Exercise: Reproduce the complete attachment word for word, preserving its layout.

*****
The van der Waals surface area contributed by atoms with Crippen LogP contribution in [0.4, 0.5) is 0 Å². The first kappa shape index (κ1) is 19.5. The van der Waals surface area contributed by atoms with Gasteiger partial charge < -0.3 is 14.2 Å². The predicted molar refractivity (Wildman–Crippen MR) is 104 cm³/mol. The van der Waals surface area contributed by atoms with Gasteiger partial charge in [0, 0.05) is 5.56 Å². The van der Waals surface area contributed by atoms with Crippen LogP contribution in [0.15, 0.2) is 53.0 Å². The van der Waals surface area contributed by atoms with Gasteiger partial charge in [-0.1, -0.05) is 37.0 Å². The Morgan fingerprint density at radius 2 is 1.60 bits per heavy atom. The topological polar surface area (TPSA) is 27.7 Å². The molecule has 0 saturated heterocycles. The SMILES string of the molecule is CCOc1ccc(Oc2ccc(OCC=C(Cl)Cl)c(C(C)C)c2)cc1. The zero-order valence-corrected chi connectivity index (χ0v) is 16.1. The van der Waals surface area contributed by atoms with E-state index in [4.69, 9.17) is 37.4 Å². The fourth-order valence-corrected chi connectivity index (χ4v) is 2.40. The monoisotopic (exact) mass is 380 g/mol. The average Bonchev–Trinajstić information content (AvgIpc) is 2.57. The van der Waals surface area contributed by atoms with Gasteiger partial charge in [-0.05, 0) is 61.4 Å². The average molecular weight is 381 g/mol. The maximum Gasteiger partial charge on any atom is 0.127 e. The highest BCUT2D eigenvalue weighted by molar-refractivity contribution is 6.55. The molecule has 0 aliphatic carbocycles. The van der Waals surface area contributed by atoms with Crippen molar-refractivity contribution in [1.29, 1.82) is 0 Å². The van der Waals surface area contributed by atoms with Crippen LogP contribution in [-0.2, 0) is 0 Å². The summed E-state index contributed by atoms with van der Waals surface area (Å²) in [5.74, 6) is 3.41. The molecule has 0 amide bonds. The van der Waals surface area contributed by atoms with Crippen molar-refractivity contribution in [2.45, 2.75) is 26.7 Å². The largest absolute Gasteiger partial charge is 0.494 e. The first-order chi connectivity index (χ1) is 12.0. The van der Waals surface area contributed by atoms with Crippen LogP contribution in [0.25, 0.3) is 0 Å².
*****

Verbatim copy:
The van der Waals surface area contributed by atoms with Crippen LogP contribution in [0.4, 0.5) is 0 Å². The first kappa shape index (κ1) is 19.5. The van der Waals surface area contributed by atoms with Gasteiger partial charge < -0.3 is 14.2 Å². The predicted molar refractivity (Wildman–Crippen MR) is 104 cm³/mol. The van der Waals surface area contributed by atoms with Gasteiger partial charge in [0, 0.05) is 5.56 Å². The van der Waals surface area contributed by atoms with Crippen LogP contribution in [0.15, 0.2) is 53.0 Å². The van der Waals surface area contributed by atoms with Gasteiger partial charge in [-0.1, -0.05) is 37.0 Å². The Morgan fingerprint density at radius 2 is 1.60 bits per heavy atom. The topological polar surface area (TPSA) is 27.7 Å². The molecule has 0 saturated heterocycles. The SMILES string of the molecule is CCOc1ccc(Oc2ccc(OCC=C(Cl)Cl)c(C(C)C)c2)cc1. The zero-order valence-corrected chi connectivity index (χ0v) is 16.1. The van der Waals surface area contributed by atoms with E-state index in [4.69, 9.17) is 37.4 Å². The fourth-order valence-corrected chi connectivity index (χ4v) is 2.40. The monoisotopic (exact) mass is 380 g/mol. The average Bonchev–Trinajstić information content (AvgIpc) is 2.57. The van der Waals surface area contributed by atoms with Gasteiger partial charge in [-0.05, 0) is 61.4 Å². The average molecular weight is 381 g/mol. The maximum Gasteiger partial charge on any atom is 0.127 e. The highest BCUT2D eigenvalue weighted by molar-refractivity contribution is 6.55. The molecule has 0 aliphatic carbocycles. The van der Waals surface area contributed by atoms with Crippen molar-refractivity contribution in [1.29, 1.82) is 0 Å². The van der Waals surface area contributed by atoms with Crippen LogP contribution in [-0.2, 0) is 0 Å². The summed E-state index contributed by atoms with van der Waals surface area (Å²) in [5.74, 6) is 3.41. The molecule has 0 amide bonds. The van der Waals surface area contributed by atoms with Crippen molar-refractivity contribution in [2.45, 2.75) is 26.7 Å². The largest absolute Gasteiger partial charge is 0.494 e. The first-order chi connectivity index (χ1) is 12.0. The van der Waals surface area contributed by atoms with Crippen LogP contribution in [0.25, 0.3) is 0 Å².